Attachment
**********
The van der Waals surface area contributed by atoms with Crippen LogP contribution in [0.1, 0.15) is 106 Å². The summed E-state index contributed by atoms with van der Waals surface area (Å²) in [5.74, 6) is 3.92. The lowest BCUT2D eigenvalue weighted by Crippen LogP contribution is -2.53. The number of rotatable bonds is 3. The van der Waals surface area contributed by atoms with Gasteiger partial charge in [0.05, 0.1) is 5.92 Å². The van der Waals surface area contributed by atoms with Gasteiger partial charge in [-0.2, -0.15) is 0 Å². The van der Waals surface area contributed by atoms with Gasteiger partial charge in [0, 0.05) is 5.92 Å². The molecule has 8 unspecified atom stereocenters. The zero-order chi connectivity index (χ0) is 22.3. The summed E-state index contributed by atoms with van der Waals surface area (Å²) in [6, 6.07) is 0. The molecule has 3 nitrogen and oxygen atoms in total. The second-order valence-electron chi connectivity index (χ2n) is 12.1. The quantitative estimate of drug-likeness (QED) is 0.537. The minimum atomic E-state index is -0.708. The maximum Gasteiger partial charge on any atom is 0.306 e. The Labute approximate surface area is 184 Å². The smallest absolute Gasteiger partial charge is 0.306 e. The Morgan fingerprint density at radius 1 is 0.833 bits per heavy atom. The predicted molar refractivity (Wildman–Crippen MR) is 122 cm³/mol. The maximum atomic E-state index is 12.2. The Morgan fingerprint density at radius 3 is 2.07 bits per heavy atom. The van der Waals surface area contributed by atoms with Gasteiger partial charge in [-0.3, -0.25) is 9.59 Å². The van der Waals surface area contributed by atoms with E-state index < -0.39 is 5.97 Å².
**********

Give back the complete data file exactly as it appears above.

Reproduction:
The van der Waals surface area contributed by atoms with Crippen LogP contribution in [0.1, 0.15) is 106 Å². The summed E-state index contributed by atoms with van der Waals surface area (Å²) in [5.74, 6) is 3.92. The lowest BCUT2D eigenvalue weighted by Crippen LogP contribution is -2.53. The number of rotatable bonds is 3. The van der Waals surface area contributed by atoms with Gasteiger partial charge in [0.05, 0.1) is 5.92 Å². The van der Waals surface area contributed by atoms with Gasteiger partial charge in [-0.2, -0.15) is 0 Å². The van der Waals surface area contributed by atoms with Gasteiger partial charge in [0, 0.05) is 5.92 Å². The molecule has 8 unspecified atom stereocenters. The zero-order chi connectivity index (χ0) is 22.3. The summed E-state index contributed by atoms with van der Waals surface area (Å²) in [6, 6.07) is 0. The molecule has 3 nitrogen and oxygen atoms in total. The second-order valence-electron chi connectivity index (χ2n) is 12.1. The quantitative estimate of drug-likeness (QED) is 0.537. The minimum atomic E-state index is -0.708. The maximum Gasteiger partial charge on any atom is 0.306 e. The Labute approximate surface area is 184 Å². The smallest absolute Gasteiger partial charge is 0.306 e. The Morgan fingerprint density at radius 1 is 0.833 bits per heavy atom. The predicted molar refractivity (Wildman–Crippen MR) is 122 cm³/mol. The maximum atomic E-state index is 12.2. The Morgan fingerprint density at radius 3 is 2.07 bits per heavy atom. The van der Waals surface area contributed by atoms with Gasteiger partial charge in [-0.3, -0.25) is 9.59 Å². The van der Waals surface area contributed by atoms with E-state index < -0.39 is 5.97 Å².